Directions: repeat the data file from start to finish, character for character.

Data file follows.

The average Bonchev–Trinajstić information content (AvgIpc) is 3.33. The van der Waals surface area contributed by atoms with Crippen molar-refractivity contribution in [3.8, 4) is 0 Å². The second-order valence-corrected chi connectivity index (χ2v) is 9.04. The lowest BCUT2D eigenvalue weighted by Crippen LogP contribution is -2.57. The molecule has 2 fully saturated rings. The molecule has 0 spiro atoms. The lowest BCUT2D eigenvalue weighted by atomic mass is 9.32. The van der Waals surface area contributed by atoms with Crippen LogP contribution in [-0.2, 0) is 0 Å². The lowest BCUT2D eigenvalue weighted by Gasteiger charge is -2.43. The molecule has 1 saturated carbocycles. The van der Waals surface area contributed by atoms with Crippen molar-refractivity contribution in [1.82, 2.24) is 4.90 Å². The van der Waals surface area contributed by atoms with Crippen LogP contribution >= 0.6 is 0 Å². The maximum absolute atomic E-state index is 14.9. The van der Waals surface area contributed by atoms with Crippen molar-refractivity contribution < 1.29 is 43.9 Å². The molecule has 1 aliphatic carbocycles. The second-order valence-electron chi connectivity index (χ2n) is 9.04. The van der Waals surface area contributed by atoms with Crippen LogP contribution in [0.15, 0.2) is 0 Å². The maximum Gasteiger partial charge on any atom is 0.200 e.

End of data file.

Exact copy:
The average Bonchev–Trinajstić information content (AvgIpc) is 3.33. The van der Waals surface area contributed by atoms with Crippen molar-refractivity contribution in [3.8, 4) is 0 Å². The second-order valence-corrected chi connectivity index (χ2v) is 9.04. The lowest BCUT2D eigenvalue weighted by Crippen LogP contribution is -2.57. The molecule has 2 fully saturated rings. The molecule has 0 spiro atoms. The lowest BCUT2D eigenvalue weighted by atomic mass is 9.32. The van der Waals surface area contributed by atoms with Crippen LogP contribution in [-0.2, 0) is 0 Å². The lowest BCUT2D eigenvalue weighted by Gasteiger charge is -2.43. The molecule has 1 saturated carbocycles. The van der Waals surface area contributed by atoms with Crippen molar-refractivity contribution in [1.82, 2.24) is 4.90 Å². The van der Waals surface area contributed by atoms with Crippen LogP contribution >= 0.6 is 0 Å². The maximum absolute atomic E-state index is 14.9. The van der Waals surface area contributed by atoms with Crippen molar-refractivity contribution < 1.29 is 43.9 Å². The molecule has 1 aliphatic carbocycles. The second-order valence-electron chi connectivity index (χ2n) is 9.04. The van der Waals surface area contributed by atoms with Crippen LogP contribution in [0.15, 0.2) is 0 Å². The maximum Gasteiger partial charge on any atom is 0.200 e.